As a result of the sanctions on Russia, which have caused the ruble to plummet and the stock markets to remain closed, the country’s rich are turning to luxury jewelry and watches in an attempt to maintain the value of their investments.
According to the company’s chief executive officer, Bulgari SpA’s Russian shops have seen an increase in sales in recent days after the international reaction to the country’s invasion of Ukraine, which severely limited the flow of funds.
According to Jean-Christophe Babin, CEO of Bulgari, “it has undoubtedly increased the company in the short term.” He described Bulgari’s jewelry as a “secure investment” in an interview with Bloomberg.
As for how long it would persist, “it is difficult to predict,” he said, referring to limits on Russian access to the SWIFT financial messaging system. “However, with the SWIFT measures completely implemented, it may become difficult, if not impossible, to export to Russia,” he said.
When major consumer brands such as Apple and Nike are pulling out of Russia, and oil giants such as BP and Shell are pulling out of the nation, Europe’s greatest luxury brands are attempting to maintain their presence in the country so far at least.
Bulgari, which LVMH SE owns, is not alone in this regard. Jewelry and watches from Cartier, owned by the Richemont family, are still available, as are Omega timepieces from Swatch Group and Rolexes from the Swiss watchmaker.
“We are in Russia to serve the Russian people, not the political establishment,” Babin said in a statement. “We have operations in several different countries, all of which are experiencing moments of uncertainty and anxiety.”
Luxury watches and jewelry, like gold, which may act as a store of value and a hedge against inflation in times of economic instability caused by war and conflict, can maintain or even rise in value in times of economic turmoil induced by war and conflict.
Depending on its popularity, a famous watch may sell on the secondary market for three or four times its retail price. However, the effect of the invasion on the value of high-end goods is creating a possible public relations problem.
“It is possible that premium companies would opt not to service the Russian market,” says the analyst. “Rationally, this would be a cost to them, but one that may be overcome by the favorable communication image they get in other areas,” Bernstein analyst Luca Solca said in an email to CNBC.
According to a report published this week by Edouard Aubin and colleagues at Morgan Stanley, sales in Russia and to Russians living abroad account for less than 2 percent of overall revenue at LVMH and Swatch Group and less than 3 percent at Richemont, representing a “relatively immaterial” proportion of overall revenue.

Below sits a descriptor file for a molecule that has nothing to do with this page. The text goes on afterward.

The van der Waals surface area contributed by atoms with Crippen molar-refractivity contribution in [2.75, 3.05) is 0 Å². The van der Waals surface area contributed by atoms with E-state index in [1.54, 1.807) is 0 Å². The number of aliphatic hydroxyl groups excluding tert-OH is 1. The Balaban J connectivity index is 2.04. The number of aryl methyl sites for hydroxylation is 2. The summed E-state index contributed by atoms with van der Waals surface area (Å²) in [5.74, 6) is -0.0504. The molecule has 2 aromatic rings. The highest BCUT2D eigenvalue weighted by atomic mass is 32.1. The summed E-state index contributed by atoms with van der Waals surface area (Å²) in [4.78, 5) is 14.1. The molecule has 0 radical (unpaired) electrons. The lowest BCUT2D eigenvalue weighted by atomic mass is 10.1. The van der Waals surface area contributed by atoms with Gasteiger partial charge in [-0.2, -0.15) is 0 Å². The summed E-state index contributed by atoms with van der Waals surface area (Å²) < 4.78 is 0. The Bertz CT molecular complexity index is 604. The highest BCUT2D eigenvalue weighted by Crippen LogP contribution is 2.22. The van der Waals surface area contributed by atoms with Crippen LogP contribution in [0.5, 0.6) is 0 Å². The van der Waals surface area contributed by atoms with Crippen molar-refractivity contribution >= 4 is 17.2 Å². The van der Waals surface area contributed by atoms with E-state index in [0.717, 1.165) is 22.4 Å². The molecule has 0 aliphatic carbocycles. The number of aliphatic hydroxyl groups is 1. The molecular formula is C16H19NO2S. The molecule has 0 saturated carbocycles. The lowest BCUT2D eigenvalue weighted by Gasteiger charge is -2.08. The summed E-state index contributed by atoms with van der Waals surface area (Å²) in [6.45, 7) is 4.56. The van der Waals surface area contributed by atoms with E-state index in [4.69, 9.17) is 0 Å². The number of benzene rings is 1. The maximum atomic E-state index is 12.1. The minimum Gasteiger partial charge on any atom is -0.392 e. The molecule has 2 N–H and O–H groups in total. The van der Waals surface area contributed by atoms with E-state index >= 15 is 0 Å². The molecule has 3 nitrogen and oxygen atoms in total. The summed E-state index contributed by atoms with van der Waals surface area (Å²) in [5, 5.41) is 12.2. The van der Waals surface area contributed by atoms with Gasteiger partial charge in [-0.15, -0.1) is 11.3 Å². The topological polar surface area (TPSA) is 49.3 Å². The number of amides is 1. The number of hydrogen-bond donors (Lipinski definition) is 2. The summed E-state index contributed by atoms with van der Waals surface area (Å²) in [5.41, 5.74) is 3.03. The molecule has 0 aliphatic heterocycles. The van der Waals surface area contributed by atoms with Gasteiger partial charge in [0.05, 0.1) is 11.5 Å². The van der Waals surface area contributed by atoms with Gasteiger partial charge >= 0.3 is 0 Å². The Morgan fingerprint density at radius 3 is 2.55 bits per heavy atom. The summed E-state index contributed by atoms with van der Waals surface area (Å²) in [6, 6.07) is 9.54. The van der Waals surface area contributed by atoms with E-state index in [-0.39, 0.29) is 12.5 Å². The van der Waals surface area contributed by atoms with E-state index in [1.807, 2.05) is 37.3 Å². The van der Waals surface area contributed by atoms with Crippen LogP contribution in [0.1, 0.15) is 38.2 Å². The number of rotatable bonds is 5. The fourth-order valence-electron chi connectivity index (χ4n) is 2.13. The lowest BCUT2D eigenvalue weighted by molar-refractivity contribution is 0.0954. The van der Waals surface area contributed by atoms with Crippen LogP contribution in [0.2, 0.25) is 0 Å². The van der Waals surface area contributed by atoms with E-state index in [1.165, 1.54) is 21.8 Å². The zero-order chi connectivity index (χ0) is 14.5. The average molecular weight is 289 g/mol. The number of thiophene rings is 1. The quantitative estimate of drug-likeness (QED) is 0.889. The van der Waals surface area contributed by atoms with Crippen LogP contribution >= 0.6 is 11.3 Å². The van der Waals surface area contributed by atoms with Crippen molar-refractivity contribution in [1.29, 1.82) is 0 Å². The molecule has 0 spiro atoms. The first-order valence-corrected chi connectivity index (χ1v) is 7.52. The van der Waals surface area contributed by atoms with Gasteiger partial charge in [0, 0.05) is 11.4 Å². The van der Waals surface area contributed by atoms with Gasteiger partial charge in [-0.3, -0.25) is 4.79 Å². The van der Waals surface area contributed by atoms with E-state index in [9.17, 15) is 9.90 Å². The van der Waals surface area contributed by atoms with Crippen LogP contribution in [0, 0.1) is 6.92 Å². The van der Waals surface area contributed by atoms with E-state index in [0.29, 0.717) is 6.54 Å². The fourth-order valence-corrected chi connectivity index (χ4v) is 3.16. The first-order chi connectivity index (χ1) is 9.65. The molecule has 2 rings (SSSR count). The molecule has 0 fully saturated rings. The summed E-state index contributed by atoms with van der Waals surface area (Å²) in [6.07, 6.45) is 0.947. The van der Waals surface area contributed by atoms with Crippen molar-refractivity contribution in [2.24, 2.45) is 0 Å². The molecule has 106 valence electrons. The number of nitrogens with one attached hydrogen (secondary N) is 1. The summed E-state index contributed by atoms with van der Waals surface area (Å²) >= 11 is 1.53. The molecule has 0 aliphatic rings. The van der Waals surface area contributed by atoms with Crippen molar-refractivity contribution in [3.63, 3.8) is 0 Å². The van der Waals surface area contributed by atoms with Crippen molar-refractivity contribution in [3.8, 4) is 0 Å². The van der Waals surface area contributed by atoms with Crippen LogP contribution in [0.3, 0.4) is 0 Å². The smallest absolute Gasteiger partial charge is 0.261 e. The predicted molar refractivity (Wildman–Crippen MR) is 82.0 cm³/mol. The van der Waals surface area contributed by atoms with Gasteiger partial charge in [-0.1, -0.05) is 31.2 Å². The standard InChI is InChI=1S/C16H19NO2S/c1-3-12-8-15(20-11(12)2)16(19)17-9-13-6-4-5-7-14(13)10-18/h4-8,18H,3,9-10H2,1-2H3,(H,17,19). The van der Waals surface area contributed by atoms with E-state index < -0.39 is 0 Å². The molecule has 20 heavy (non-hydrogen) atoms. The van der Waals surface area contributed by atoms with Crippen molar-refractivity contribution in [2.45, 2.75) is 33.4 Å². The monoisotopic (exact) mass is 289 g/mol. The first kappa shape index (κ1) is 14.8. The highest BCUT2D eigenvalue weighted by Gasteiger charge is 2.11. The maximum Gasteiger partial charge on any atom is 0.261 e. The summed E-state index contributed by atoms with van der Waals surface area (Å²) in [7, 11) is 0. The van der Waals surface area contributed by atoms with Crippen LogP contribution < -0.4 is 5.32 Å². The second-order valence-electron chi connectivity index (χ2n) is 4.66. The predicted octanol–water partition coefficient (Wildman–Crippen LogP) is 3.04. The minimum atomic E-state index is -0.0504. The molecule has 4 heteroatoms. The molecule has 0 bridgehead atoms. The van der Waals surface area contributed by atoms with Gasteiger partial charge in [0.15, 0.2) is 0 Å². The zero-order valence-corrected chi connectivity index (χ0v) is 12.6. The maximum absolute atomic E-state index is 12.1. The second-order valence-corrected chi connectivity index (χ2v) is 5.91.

In part, this is due to income and wealth discrepancies in Russia, with a tiny number of rich oligarchs living much above the means of the majority of the population. According to pre-invasion currency rates, the average monthly pay in Moscow is around 113,000 rubles ($1,350), and it is far lower in rural areas.
A spokeswoman for the Swatch Group said that the business was carefully watching the situation in Russia and Ukraine and refused to provide any more information. Richemont, Rolex, Hermes, LVMH, and Kering SA representatives refused to comment on their companies’ business in the Russian Federation.
The amount of pressure on the large brands is increasing. Business of Fashion, a trade newspaper supported by LVMH, asked merchants to close their Russian storefronts and refrain from shipping their items online. Editor-in-chief Imran Amed said in an editorial that the decision would be “primarily symbolic,” but that it would demonstrate “commitment to a strong moral stand.” The column was widely shared.
So yet, there has been a little outpouring of support. A few days before Balenciaga’s autumn/winter presentation in Paris, the brand’s creative director, Demna Gvasalia, of Georgian descent, removed all fashion-related information from its Instagram profile. The Ukrainian flag has been placed in its place, along with a plea to contribute to the World Food Program. Luxemburg-based LVMH said that it would donate 5 million euros ($5.6 million) to the International Committee of the Red Cross to help conflict victims in Syria. According to the company, LVMH is also offering financial and operational aid to its 150 workers in Ukraine.
Bulgari, founded in 1884 by Sotirio Bulgari and acquired by LVMH in 2011, is expected to hike prices in Russia at some time in the future, according to the company’s CEO.
In the event that the ruble loses half its value, “our expenses will stay euro costs,” he said. “We cannot lose money on the products we offer, therefore we will have to adjust the pricing,” he added.
Luxury watch and jewelry manufacturers may soon find themselves unable to keep up with demand, no matter how strong their sales are. Moscow has blocked its airspace to nations in the European Union, and the continent’s largest logistical companies have ceased supplies to the country. Burberry Group Plc has announced that all shipments to Russia have been suspended until further notice due to operational difficulties.
The Bulgari Group intends to keep its shops open and to proceed with the construction of a new hotel in Moscow despite the ongoing conflict. Nonetheless, if the situation continues for many months, “it will be tough to supply the nation,” Babin said.